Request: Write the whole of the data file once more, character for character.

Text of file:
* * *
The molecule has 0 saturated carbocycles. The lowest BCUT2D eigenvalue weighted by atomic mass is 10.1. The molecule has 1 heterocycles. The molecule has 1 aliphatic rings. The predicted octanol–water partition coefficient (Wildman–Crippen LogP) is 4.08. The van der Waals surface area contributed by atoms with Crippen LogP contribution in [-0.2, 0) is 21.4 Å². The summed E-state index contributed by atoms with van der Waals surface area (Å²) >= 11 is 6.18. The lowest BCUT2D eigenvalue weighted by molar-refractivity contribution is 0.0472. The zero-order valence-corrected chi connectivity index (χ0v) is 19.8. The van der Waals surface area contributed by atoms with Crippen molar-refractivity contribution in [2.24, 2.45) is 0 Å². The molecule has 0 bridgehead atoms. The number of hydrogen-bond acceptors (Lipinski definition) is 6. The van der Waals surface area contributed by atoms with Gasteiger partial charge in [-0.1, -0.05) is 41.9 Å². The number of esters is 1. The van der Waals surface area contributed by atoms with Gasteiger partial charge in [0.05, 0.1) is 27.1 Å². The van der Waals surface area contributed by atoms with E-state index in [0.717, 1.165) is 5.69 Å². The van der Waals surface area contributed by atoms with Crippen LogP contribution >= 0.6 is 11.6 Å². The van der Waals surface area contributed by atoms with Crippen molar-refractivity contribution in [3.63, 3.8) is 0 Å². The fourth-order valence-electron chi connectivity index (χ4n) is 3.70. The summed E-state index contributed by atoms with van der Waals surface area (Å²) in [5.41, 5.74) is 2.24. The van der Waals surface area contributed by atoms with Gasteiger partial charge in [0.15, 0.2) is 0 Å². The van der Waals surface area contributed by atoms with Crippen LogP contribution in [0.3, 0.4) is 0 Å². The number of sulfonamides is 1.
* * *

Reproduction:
The molecule has 0 saturated carbocycles. The lowest BCUT2D eigenvalue weighted by atomic mass is 10.1. The molecule has 1 heterocycles. The molecule has 1 aliphatic rings. The predicted octanol–water partition coefficient (Wildman–Crippen LogP) is 4.08. The van der Waals surface area contributed by atoms with Crippen LogP contribution in [-0.2, 0) is 21.4 Å². The summed E-state index contributed by atoms with van der Waals surface area (Å²) >= 11 is 6.18. The lowest BCUT2D eigenvalue weighted by molar-refractivity contribution is 0.0472. The zero-order valence-corrected chi connectivity index (χ0v) is 19.8. The van der Waals surface area contributed by atoms with Crippen molar-refractivity contribution in [2.24, 2.45) is 0 Å². The molecule has 0 bridgehead atoms. The number of hydrogen-bond acceptors (Lipinski definition) is 6. The van der Waals surface area contributed by atoms with Gasteiger partial charge in [-0.1, -0.05) is 41.9 Å². The number of esters is 1. The van der Waals surface area contributed by atoms with Gasteiger partial charge in [0.05, 0.1) is 27.1 Å². The van der Waals surface area contributed by atoms with E-state index in [0.717, 1.165) is 5.69 Å². The van der Waals surface area contributed by atoms with Crippen LogP contribution >= 0.6 is 11.6 Å². The van der Waals surface area contributed by atoms with Crippen molar-refractivity contribution in [3.63, 3.8) is 0 Å². The fourth-order valence-electron chi connectivity index (χ4n) is 3.70. The summed E-state index contributed by atoms with van der Waals surface area (Å²) in [5.41, 5.74) is 2.24. The van der Waals surface area contributed by atoms with Gasteiger partial charge in [0.15, 0.2) is 0 Å². The van der Waals surface area contributed by atoms with Crippen LogP contribution in [0.3, 0.4) is 0 Å². The number of sulfonamides is 1.